This talk places master-student relations in the context of Confucian social theory, focusing on issues of obedience, remonstration, and respect for different sorts of authorities. I survey early Confucian accounts of the good society centered on role relations, personal development, and flourishing, both individual and communal. I then examine the question of autonomy within these relationships, looking closely at remonstration, obedience, and disobedience. The talk concludes with a broader discussion of human dependence, placing Confucian conceptions in dialogue with Eva Feder Kittay, Martha Fineman, and Alasdair MacIntyre. All three, like the Confucians, see dependency relations as central to human life and the problems of politics, in sharp contrast to most liberal views that imagine a social contract between autonomous, free, and equal individuals. Confucians view extreme dependence as a special case of the pervasive interdependence of all human beings on each other, with family relations serving in many respects as the model for other relations.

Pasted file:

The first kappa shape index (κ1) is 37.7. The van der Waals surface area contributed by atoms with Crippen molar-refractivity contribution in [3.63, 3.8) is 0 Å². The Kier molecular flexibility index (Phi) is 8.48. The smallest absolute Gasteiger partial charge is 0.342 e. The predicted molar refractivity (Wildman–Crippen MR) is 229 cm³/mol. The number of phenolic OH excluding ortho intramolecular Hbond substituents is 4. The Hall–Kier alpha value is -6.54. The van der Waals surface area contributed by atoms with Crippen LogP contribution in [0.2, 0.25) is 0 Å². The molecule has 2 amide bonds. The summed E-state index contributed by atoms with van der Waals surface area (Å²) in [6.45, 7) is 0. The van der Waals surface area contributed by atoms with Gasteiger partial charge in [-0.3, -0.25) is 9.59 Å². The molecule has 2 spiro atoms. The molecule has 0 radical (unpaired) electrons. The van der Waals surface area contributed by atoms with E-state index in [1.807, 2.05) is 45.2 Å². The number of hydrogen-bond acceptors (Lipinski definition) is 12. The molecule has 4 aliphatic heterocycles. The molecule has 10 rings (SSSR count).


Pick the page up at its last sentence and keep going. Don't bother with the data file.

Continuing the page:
Despite contemporary American resistance to dependence as servile (and thus incompatible with freedom and autonomy), dysfunctional, or lazy, it is an essential condition of human life. None of us could flourish or even survive without care, assistance, and cooperation from others, especially in childhood and old age but also throughout the whole lifespan. As these Confucians argue, dependence on other people is socially and individually good: it satisfies our strong desires for connection to others, as well as many of our other desires, through the practices supported and wealth produced and distributed through efficient, just social cooperation.